In that case it will only print the match and you will not know in which file.
The trick is to add a dummy filename as a second file to search. Doing so will trick grep / egrep into thinking you are searching in multiples files, thus displaying the filename on each match. /dev/null is the perfect target for the second dummy file as it will never match anything.
Exemple: list all json files from current directory and print the difference with updated jsons from updated/ directory
for user in `ls updated-users`
# print file name
diff <(jq -S . users/$user) <(jq -S . updated-users/$user)
# or full on one side and the diff on the other side
# diff -y --left-column <(jq -S . users/$user) <(jq -S . updated-users/$user)
# or full on one side and the diff on the other side, colored
# diff -y --left-column --color <(jq -S . users/$user) <(jq -S . updated-users/$user)
If you ever need to use a proxy when updating / installing packages in msys2 you’ll have to set the following environnement variables, and put them i.e in your .bash_profile :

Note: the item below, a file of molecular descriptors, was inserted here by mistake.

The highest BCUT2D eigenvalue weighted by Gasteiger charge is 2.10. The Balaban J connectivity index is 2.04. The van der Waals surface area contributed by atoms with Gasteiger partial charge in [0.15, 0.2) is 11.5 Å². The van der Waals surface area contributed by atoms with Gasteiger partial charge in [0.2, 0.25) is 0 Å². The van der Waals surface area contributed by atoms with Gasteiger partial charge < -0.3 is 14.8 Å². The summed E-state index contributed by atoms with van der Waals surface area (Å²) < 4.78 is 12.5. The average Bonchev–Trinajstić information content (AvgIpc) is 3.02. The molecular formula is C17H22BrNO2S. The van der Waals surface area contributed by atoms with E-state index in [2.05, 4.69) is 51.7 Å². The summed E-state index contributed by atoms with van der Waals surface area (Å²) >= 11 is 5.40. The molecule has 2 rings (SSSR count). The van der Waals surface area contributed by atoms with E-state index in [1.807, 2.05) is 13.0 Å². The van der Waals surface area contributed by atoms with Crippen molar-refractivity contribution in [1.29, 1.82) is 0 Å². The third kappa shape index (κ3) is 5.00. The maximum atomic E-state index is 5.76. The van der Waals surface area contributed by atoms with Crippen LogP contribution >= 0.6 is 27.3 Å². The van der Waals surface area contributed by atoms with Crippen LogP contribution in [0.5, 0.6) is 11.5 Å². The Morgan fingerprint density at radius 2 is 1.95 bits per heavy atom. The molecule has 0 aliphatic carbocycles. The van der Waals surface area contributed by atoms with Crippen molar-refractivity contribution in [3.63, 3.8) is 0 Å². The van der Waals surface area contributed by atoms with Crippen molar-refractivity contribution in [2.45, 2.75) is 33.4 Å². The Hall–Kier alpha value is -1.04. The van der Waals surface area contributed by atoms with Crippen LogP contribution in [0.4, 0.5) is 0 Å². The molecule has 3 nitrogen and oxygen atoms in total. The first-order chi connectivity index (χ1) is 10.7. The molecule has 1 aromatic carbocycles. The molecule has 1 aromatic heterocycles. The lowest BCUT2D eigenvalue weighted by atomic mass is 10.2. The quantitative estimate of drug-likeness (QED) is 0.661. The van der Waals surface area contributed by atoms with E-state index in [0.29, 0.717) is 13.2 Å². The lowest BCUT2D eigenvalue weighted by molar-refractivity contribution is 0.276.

# .bash_profile example
# Note: username and password have to be url encoded in case they contain special chars
# or like this if not user/password required
# export http_proxy=http://proxy:port
# if you need a proxy ignore list
A few days ago I had to list the arguments for specific process. While finding it using “ps -aef | grep ‘processname'” and getting the information is trivial under linux, it is not the case using cygwin, which is only reporting process name and pid when calling “ps”.
A lot of solutions involve installing cygwin packet, like pstree.
Another solution is to search the /proc/pid/cmdline files, like here:
One particularly right: “Asserting that [Technology O] or [Platform L] or [Methodology A] is inherently superior to all others and blindly applying it to all problems. When you make such claims, are you applying science or religion?”
“It’s easy to fall into cargo cult mode. Just re-boot it, it’ll be fine.” – Michael Janke